Less than three weeks before “Star Wars: The Force Awakens'” theatrical debut, writer/director J.J. Abrams stopped by “Howard Stern” for an extensive chat on everything from the Harrison Ford hydraulic-door incident to the “black Stormtrooper” controversy to the time William Shatner called him a pig. Here are 10 major highlights from this morning's interview, with relevant soundclips embedded.
1. He gave a perfect political answer when asked why Luke Skywalker has been left out of the “Star Wars: The Force Awakens” trailers.
Telling Howard that it drives him “nuts” when trailers give away the entire movie, Abrams responded simply: “Here's the thing. I really want to make sure we're not ruining the movie for people.” So, keep speculating, I guess.
2. He put William Shatner's “pig” dig in its proper context.
“First of all, badge of honor,” said Abrams of the time the original Captain Kirk called him a “pig” for taking on both the “Star Trek” and “Star Wars” film franchises. “Secondly, I just feel like — I think that he was saying in a semi-joking way — and he may be 100 percent right, too many 'Star' titles for one person to work on. And I get it. If I cast him in 'Star Trek' he probably wouldn't have said that.”
3. He also put the John Boyega “black stormtrooper” controversy in its proper context.
“I think the people who are complaining about that probably have bigger problems than 'there's a black Stormtrooper.'”
4. Daniel Fleetwood, a terminal cancer patient who died just days after screening “The Force Awakens,” isn't the only “Star Wars” fan who has seen the movie.
Abrams: We've been very lucky to get to show the film to a handful of people who have been in unfortunate situations.
Howard: Did you feel manipulated by that? In other words, you know there are some people who will even use that to get to see a movie. And they're full of shit.
Abrams: Yeah. But these are not people who are not looking to screw us over.
5. He recounted Harrison Ford's on-set accident (during which the director also broke his back) in horrifying detail.
“What happened was, when this hydraulic door came down, it pushed down the person who happened to be right there under it, who happened to be Harrison Ford. Not the ideal scenario. His leg broke at the ankle, and his ankle went sideways, like 90 degrees. It was really horrific. So I'm there with one of my idols, who's now down on the ground. Not an ideal scenario for him.
“So I go and try and lift up this door, as any of us would, with a kind of like Hulk, 'I'm gonna lift the car up off the person I love' energy. […] What I discover in doing that are two things. One, is a hydraulic door cannot be lifted, unless it wants to be lifted. And secondly, bones break. So I feel this pop in my lower back. And I think, 'fuck, what is that? Is that a muscle?' whatever. All I'm trying to do is help my friend. And seconds later, the door is opened up by a gentleman who has a giant button.”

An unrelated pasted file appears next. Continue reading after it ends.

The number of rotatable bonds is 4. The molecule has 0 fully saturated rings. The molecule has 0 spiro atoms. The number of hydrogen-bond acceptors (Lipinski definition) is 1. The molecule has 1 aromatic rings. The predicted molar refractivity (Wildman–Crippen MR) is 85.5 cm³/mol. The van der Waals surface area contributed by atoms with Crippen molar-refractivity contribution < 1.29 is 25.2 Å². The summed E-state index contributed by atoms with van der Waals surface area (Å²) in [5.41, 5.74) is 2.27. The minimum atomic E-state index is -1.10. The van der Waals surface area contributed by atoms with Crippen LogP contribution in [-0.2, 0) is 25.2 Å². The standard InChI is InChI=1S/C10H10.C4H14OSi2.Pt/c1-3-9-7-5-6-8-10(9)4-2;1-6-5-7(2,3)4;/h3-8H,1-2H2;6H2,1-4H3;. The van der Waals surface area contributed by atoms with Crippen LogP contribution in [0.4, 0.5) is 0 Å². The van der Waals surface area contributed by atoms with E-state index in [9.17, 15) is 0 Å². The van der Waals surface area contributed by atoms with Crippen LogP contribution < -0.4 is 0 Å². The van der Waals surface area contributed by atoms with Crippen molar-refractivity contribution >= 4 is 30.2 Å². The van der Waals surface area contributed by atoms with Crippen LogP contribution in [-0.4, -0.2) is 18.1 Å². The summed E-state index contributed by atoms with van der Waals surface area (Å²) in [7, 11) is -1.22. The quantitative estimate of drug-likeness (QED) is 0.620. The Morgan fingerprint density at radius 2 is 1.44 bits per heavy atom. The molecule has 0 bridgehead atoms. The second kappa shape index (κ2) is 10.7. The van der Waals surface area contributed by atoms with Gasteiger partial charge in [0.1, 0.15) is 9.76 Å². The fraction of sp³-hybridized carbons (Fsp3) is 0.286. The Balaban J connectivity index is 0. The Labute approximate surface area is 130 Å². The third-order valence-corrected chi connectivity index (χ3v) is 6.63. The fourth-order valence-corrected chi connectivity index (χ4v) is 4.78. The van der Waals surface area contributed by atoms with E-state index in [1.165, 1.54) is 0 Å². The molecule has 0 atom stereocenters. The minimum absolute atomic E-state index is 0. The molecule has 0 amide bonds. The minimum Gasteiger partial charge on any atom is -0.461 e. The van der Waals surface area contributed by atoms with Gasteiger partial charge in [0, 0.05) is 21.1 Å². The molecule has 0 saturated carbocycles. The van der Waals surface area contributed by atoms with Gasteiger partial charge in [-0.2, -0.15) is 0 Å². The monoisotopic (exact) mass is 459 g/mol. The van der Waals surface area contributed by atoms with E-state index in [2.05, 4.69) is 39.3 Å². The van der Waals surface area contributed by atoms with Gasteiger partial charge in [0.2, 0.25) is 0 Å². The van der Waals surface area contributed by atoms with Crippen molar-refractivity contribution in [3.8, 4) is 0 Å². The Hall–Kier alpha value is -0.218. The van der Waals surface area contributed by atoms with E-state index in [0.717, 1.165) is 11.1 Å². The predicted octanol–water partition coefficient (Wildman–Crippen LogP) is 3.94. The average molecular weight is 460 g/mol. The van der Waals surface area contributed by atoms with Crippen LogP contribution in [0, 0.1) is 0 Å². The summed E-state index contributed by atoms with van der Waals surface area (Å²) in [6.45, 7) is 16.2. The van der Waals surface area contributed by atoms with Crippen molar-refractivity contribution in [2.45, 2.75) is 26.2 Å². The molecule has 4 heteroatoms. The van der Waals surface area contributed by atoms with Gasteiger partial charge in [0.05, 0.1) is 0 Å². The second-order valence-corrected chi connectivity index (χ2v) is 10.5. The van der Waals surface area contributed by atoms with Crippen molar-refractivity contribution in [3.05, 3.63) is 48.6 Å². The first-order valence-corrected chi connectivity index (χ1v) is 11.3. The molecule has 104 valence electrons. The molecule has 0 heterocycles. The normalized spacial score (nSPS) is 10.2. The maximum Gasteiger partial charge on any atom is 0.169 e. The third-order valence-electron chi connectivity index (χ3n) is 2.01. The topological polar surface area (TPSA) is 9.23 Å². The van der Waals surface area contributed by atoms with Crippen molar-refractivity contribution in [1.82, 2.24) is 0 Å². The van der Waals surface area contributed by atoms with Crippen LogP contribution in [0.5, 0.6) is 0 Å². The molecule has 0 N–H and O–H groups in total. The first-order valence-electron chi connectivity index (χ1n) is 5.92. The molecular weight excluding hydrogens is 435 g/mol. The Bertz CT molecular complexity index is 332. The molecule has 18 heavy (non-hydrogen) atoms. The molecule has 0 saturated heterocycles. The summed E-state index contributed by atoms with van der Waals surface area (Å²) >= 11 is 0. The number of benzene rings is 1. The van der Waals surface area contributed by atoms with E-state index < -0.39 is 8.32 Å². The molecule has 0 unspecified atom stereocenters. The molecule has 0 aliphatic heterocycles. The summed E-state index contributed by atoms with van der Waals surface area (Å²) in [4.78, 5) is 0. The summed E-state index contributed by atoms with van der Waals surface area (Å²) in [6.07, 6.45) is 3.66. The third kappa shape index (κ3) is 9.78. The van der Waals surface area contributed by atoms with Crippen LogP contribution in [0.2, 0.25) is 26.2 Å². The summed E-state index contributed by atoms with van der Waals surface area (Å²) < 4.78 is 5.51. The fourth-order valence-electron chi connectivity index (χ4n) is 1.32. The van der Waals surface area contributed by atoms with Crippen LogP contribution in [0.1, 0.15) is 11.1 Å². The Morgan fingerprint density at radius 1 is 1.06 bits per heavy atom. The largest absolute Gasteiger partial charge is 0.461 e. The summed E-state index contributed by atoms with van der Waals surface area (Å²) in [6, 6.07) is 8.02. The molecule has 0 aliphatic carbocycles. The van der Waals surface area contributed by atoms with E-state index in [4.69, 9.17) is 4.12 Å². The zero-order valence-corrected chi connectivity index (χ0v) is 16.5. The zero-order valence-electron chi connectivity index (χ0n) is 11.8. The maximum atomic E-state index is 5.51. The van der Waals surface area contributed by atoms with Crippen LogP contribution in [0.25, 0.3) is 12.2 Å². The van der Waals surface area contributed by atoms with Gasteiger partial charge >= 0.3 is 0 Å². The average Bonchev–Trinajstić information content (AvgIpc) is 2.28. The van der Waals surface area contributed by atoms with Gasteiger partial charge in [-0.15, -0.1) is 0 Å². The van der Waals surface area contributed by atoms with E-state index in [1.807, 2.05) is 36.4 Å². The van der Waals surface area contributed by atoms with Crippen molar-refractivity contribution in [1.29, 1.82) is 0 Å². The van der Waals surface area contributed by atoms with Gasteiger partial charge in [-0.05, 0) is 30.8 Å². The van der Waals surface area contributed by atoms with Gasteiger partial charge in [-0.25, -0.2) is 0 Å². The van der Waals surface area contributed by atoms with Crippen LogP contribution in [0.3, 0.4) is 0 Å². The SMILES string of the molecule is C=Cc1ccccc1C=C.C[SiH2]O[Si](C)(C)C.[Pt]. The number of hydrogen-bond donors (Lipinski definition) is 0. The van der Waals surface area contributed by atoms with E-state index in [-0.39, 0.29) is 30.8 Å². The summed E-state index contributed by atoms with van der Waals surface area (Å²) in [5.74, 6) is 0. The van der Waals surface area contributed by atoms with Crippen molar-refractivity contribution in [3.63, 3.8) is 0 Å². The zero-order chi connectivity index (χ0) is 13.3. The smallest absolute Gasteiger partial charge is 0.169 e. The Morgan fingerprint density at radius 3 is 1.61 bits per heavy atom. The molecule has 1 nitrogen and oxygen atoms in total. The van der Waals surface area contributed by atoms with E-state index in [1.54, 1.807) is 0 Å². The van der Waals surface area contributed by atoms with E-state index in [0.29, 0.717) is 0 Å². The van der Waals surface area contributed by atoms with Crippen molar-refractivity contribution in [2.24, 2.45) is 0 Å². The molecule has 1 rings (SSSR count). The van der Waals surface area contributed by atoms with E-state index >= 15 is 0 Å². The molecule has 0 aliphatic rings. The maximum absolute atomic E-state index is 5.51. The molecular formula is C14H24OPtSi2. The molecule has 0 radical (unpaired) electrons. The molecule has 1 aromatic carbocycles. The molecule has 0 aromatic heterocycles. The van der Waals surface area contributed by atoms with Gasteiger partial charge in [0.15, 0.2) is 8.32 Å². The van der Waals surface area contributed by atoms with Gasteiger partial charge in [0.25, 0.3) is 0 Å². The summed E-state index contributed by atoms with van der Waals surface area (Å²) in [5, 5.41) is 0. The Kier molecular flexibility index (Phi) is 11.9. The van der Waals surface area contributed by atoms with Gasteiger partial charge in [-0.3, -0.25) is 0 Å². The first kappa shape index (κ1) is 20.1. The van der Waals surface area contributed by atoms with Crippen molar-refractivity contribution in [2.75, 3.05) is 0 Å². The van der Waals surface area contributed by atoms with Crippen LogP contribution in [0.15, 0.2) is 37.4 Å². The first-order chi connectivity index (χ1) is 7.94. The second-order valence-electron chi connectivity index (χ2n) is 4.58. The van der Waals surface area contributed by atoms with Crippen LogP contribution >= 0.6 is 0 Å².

6. Harrison Ford isn't the only actor who suffered an injury on the set of a J.J. Abrams movie; Leonard Nimoy broke his nose on the set of Abrams' first “Star Trek.”
“There was a day when we were shooting on the first 'Star Trek' movie that we did, and he was going down this very narrow corridor of this spaceship set, and he fell. …And he hit his nose, he broke his nose. He had a gash on his nose. And I thought 'Holy crap, this is a disaster.'…Leonard, he was kind of shaken up and everything, about 20 minutes later, he was like, 'Let's keep going.' And we kept shooting. …And we shot like four more hours with this guy. He was just a rock star.”
7. Even though “Star Wars: The Force Awakens” is being screened in 3-D, he's not a fan of the format.
Howard: Do you like seeing movies in 3-D, personally?
Abrams: Not really.
Howard: I don't either. What is it, with the 3-D? Does it annoy you that you had to make the 3-D version?
Abrams: It doesn't annoy me. In fact, there are things, certain moments, that I think are actually really fun in 3-D. But I prefer to watch a movie without the glasses on.
8. He originally turned down the opportunity to direct “Star Wars” because he was tired of making sequels.
“The truth is, I'd done a 'Mission: Impossible' movie, a 'Star Trek,' I didn't want to do another sequel. I'm sick of doing movies with numbers. […] And then Kathy said, 'can we get together?' And so we sat down…and we just started talking about what this thing could be, and it just, as we were talking about it I found myself suddenly on fire.”
9. He had a contact at LucasFilm whom he could call any time he had a question about the “Star Wars” mythology.
“There's a guy named Pablo Hidalgo who works at LucasFilm who is the keeper of all arcane details of 'Star Wars.' So sometimes, three times a day, other times once a week or whatever, I would send him an email asking him questions about just this kind of thing. …by the way, there's a whole extended universe that he also needed to reference, and things that frankly would be impossible to read all of and watch all of.”
10. Dick Smith, the Oscar-winning makeup artist behind “The Exorcist,” once mailed a 13-year-old J.J. Abrams a foam latex tongue used in the film (Abrams later worked with the late f/x legend on the 1992 Mel Gibson film “Forever Young.”)
“I sent him this fan letter, and I was 13 years old, and I receive in the mail this little box, I still have it…and I open the thing up, there's a little handwritten note, and there's a foam latex tongue. And he says, 'Here's an old but clean tongue from 'The Exorcist.'…And I'm like, holy crap. So I start this correspondence with him asking him all these questions. …he told every secret, he was so generous and it turns out that I was among like 100-plus fans who would constantly send him letters, and he would respond to each of us. He introduced me to Guillermo del Toro in 1990. …who also was this upcoming Mexican director who sent these same kind of notes to Dick.”